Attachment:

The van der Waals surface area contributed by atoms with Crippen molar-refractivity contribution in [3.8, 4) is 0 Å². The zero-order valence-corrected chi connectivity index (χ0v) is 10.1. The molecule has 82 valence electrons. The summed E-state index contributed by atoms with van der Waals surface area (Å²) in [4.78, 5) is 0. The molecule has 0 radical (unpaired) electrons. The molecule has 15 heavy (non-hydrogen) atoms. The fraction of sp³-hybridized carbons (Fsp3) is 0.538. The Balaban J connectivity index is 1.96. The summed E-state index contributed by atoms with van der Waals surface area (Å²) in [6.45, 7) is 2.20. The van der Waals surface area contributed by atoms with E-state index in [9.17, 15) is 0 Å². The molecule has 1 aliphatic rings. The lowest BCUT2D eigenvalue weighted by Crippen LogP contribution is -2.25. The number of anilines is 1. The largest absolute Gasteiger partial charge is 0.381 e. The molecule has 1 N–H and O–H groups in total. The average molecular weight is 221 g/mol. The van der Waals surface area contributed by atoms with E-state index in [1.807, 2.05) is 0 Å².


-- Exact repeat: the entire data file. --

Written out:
The van der Waals surface area contributed by atoms with Crippen molar-refractivity contribution in [3.8, 4) is 0 Å². The zero-order valence-corrected chi connectivity index (χ0v) is 10.1. The molecule has 82 valence electrons. The summed E-state index contributed by atoms with van der Waals surface area (Å²) in [4.78, 5) is 0. The molecule has 0 radical (unpaired) electrons. The molecule has 15 heavy (non-hydrogen) atoms. The fraction of sp³-hybridized carbons (Fsp3) is 0.538. The Balaban J connectivity index is 1.96. The summed E-state index contributed by atoms with van der Waals surface area (Å²) in [6.45, 7) is 2.20. The van der Waals surface area contributed by atoms with E-state index in [9.17, 15) is 0 Å². The molecule has 1 aliphatic rings. The lowest BCUT2D eigenvalue weighted by Crippen LogP contribution is -2.25. The number of anilines is 1. The largest absolute Gasteiger partial charge is 0.381 e. The molecule has 1 N–H and O–H groups in total. The average molecular weight is 221 g/mol. The van der Waals surface area contributed by atoms with E-state index in [1.807, 2.05) is 0 Å².